5 Essential Android Development Techniques
Jake
Jake Lee
Senior Android Developer
Whilst programming environments in general are constantly evolving, Android is undoubtedly one of the fastest changing year on year (or even month on month!) Read more about the top 5 techniques to watch out for in the coming months.

 

When most of the Candyspace Android team attended Droidcon London 2019, the sheer variety of evolving technologies presented in talks was staggering. From Joe Birch’s accessible smart guitar to the upcoming Jetpack Compose library, the amount of innovative creations could easily have been overwhelming, if not for the majority of the community agreeing on a few core techniques.

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So let’s have a look at some of those and explain why they should be implemented sooner rather than later, and provide first steps towards that goal. It’s worth pointing out that whilst implementing these techniques won’t “wow” your end users, they’ll help create the features that will, as well as making sure developers enjoy the codebase!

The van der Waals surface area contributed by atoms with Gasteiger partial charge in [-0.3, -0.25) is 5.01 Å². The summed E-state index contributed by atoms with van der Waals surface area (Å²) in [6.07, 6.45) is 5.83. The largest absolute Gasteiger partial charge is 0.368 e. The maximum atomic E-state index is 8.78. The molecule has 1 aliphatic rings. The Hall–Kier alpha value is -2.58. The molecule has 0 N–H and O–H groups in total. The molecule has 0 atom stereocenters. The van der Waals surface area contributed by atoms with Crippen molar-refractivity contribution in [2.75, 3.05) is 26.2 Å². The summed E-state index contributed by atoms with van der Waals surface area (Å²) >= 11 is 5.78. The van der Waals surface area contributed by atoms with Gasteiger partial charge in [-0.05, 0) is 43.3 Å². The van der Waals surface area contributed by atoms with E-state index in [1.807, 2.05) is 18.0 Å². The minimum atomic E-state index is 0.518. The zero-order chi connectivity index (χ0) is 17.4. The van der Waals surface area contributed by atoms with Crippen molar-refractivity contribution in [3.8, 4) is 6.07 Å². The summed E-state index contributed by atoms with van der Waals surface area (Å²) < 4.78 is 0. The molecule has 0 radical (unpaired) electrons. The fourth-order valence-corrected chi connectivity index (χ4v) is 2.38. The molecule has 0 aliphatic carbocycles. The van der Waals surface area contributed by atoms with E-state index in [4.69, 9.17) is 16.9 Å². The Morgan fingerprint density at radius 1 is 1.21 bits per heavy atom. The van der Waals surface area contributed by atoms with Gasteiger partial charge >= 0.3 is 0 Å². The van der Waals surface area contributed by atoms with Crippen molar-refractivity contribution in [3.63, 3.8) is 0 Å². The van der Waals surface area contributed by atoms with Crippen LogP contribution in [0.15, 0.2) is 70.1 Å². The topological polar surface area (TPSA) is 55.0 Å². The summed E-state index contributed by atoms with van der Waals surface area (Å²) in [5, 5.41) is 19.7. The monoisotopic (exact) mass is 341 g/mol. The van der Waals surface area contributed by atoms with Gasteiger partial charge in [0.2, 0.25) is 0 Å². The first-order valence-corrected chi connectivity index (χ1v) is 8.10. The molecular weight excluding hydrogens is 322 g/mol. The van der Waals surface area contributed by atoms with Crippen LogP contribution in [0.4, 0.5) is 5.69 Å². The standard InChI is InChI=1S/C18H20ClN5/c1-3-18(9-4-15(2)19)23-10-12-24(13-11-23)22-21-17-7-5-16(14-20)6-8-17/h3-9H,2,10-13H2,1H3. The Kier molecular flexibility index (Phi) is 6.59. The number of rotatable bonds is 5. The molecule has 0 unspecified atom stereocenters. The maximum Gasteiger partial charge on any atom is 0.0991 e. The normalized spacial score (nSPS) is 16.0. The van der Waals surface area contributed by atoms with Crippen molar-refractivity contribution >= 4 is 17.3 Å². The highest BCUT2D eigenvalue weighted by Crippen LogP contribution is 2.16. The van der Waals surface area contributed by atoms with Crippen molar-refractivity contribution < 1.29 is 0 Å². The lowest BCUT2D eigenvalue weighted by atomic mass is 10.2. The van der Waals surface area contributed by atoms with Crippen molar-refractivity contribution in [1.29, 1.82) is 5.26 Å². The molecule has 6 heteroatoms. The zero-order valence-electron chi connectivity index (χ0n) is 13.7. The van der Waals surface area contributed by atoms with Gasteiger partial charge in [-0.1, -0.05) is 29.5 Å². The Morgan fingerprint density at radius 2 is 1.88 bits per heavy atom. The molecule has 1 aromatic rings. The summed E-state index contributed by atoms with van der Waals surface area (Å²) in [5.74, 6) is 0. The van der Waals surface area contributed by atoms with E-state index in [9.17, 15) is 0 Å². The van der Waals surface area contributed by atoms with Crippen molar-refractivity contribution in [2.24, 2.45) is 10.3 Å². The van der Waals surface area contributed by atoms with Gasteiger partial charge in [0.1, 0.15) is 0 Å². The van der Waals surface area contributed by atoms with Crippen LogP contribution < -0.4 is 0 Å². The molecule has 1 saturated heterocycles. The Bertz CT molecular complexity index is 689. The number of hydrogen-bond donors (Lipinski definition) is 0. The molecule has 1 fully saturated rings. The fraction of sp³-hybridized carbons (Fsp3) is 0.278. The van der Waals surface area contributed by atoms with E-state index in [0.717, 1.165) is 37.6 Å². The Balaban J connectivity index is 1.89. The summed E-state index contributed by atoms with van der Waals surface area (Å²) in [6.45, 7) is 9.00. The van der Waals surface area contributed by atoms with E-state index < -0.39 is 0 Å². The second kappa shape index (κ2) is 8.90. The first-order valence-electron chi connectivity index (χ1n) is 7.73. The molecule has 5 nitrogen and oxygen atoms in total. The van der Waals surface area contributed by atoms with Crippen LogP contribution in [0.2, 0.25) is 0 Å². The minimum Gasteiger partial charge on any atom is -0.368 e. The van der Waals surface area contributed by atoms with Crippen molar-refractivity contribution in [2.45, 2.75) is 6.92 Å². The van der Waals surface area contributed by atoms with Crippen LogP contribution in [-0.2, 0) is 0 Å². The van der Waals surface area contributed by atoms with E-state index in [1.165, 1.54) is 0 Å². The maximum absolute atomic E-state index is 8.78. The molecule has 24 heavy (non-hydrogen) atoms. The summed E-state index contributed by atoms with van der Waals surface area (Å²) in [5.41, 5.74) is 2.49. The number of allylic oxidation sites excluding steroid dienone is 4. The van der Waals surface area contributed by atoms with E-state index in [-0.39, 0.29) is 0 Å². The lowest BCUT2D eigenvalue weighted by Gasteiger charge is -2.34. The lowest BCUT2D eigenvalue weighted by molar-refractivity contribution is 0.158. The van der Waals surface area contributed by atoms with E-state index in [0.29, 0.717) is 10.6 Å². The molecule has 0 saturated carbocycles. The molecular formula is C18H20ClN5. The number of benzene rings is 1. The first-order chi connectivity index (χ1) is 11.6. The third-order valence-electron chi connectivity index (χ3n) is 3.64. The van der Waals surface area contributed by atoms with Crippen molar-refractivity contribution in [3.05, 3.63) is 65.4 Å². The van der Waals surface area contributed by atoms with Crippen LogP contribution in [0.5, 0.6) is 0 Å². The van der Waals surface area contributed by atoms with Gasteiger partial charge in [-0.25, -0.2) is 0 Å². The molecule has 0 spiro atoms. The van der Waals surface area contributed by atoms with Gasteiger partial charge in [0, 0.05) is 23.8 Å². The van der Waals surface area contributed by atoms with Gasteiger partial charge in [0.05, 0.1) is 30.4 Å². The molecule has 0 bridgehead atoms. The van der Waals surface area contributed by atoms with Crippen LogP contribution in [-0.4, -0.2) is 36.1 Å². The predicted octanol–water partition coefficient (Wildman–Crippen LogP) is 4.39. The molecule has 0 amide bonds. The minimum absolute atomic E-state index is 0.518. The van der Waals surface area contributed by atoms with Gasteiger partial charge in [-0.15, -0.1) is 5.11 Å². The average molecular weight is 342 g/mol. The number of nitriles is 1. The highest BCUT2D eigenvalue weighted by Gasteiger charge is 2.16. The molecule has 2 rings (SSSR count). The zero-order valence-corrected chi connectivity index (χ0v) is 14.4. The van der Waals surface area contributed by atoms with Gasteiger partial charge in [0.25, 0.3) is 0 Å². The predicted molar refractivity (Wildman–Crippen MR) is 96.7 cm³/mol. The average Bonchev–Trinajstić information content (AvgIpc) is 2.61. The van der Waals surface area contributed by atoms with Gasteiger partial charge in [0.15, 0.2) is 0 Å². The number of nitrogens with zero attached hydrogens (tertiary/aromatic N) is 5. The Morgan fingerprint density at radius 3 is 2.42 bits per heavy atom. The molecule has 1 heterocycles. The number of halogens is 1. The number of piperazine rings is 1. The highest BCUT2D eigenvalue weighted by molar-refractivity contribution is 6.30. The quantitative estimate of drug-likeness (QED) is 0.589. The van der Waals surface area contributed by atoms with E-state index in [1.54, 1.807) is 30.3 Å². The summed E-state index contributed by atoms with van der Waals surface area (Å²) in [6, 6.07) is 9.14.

1. Kotlin

Kotlin is often seen as a successor to Java, and is sponsored by Google & JetBrains (Android Studio developer). Whilst Java has been the primary choice for Android apps since the beginning, the last few years have seen Kotlin skyrocket in popularity, now being used in almost 60% of the top 10,000 Google Play apps. C++ continues to be used in the rare situations where the low level native code needs to be accessed, but in all other situations Kotlin can replace Java.

Kotlin’s main advantage is the full interoperability with Java, meaning developers can migrate legacy code when possible instead of fully rewriting an entire app. The two languages are so compatible that Android Studio can even automatically convert from Java to Kotlin!

This compatibility combined with a much more concise syntax and hundreds of quality of life improvements has led Kotlin to be the 4th most “Loved” and 5th most “Wanted” language in StackOverflow’s 2019 developer survey, the highest among all mobile programming languages.

A good way to start migrating an existing app is to convert existing Java files to Kotlin as you modify them. Whilst this does mean code review will be trickier (e.g. potential conflicts) whilst your commonly edited files are converted, it ensures any side effects will be noticeable as the converted area is already under scrutiny.